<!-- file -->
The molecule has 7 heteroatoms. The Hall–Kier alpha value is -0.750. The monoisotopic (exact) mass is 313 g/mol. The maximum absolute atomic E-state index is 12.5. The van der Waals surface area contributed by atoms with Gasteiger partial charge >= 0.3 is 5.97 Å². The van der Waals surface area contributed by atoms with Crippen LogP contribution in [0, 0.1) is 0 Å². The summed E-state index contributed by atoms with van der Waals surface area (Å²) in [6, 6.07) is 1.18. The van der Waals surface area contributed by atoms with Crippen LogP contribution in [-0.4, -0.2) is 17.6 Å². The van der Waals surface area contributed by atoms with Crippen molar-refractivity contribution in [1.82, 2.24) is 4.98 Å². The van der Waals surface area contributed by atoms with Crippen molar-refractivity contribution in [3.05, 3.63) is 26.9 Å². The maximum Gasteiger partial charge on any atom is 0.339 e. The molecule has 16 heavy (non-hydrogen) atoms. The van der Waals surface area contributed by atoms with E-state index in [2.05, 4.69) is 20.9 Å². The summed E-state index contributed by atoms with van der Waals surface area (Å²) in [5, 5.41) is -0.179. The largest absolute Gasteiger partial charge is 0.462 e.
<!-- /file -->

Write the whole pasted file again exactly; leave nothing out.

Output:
The molecule has 7 heteroatoms. The Hall–Kier alpha value is -0.750. The monoisotopic (exact) mass is 313 g/mol. The maximum absolute atomic E-state index is 12.5. The van der Waals surface area contributed by atoms with Gasteiger partial charge >= 0.3 is 5.97 Å². The van der Waals surface area contributed by atoms with Crippen LogP contribution in [0, 0.1) is 0 Å². The summed E-state index contributed by atoms with van der Waals surface area (Å²) in [6, 6.07) is 1.18. The van der Waals surface area contributed by atoms with Crippen LogP contribution in [-0.4, -0.2) is 17.6 Å². The van der Waals surface area contributed by atoms with Crippen molar-refractivity contribution in [1.82, 2.24) is 4.98 Å². The van der Waals surface area contributed by atoms with Crippen molar-refractivity contribution in [3.05, 3.63) is 26.9 Å². The maximum Gasteiger partial charge on any atom is 0.339 e. The molecule has 16 heavy (non-hydrogen) atoms. The van der Waals surface area contributed by atoms with E-state index in [2.05, 4.69) is 20.9 Å². The summed E-state index contributed by atoms with van der Waals surface area (Å²) in [5, 5.41) is -0.179. The largest absolute Gasteiger partial charge is 0.462 e.